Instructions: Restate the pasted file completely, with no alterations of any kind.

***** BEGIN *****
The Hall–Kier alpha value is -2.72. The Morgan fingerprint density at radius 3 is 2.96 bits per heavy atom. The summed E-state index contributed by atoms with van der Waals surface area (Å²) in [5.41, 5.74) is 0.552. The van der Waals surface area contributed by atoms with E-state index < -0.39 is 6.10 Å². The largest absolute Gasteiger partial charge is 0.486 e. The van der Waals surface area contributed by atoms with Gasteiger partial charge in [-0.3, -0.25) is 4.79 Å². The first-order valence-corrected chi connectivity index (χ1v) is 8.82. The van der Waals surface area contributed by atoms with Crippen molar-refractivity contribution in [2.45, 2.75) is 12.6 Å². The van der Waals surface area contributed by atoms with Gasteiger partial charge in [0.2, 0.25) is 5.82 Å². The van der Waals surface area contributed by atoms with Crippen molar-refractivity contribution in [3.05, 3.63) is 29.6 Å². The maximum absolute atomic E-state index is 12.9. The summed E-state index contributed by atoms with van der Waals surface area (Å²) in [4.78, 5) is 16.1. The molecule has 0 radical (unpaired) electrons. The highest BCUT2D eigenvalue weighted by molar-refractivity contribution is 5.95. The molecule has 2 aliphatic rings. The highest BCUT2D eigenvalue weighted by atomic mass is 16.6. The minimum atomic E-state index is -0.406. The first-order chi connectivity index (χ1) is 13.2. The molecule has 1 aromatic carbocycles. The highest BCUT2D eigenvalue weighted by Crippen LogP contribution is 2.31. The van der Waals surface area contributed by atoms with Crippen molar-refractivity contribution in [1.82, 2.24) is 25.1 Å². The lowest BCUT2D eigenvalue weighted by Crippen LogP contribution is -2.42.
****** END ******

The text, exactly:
The Hall–Kier alpha value is -2.72. The Morgan fingerprint density at radius 3 is 2.96 bits per heavy atom. The summed E-state index contributed by atoms with van der Waals surface area (Å²) in [5.41, 5.74) is 0.552. The van der Waals surface area contributed by atoms with E-state index < -0.39 is 6.10 Å². The largest absolute Gasteiger partial charge is 0.486 e. The van der Waals surface area contributed by atoms with Gasteiger partial charge in [-0.3, -0.25) is 4.79 Å². The first-order valence-corrected chi connectivity index (χ1v) is 8.82. The van der Waals surface area contributed by atoms with Crippen molar-refractivity contribution in [2.45, 2.75) is 12.6 Å². The van der Waals surface area contributed by atoms with Gasteiger partial charge in [0.2, 0.25) is 5.82 Å². The van der Waals surface area contributed by atoms with Crippen molar-refractivity contribution in [3.05, 3.63) is 29.6 Å². The maximum absolute atomic E-state index is 12.9. The summed E-state index contributed by atoms with van der Waals surface area (Å²) in [4.78, 5) is 16.1. The molecule has 0 radical (unpaired) electrons. The highest BCUT2D eigenvalue weighted by molar-refractivity contribution is 5.95. The molecule has 2 aliphatic rings. The highest BCUT2D eigenvalue weighted by atomic mass is 16.6. The minimum atomic E-state index is -0.406. The first-order chi connectivity index (χ1) is 13.2. The molecule has 1 aromatic carbocycles. The highest BCUT2D eigenvalue weighted by Crippen LogP contribution is 2.31. The van der Waals surface area contributed by atoms with Crippen molar-refractivity contribution in [1.82, 2.24) is 25.1 Å². The lowest BCUT2D eigenvalue weighted by Crippen LogP contribution is -2.42.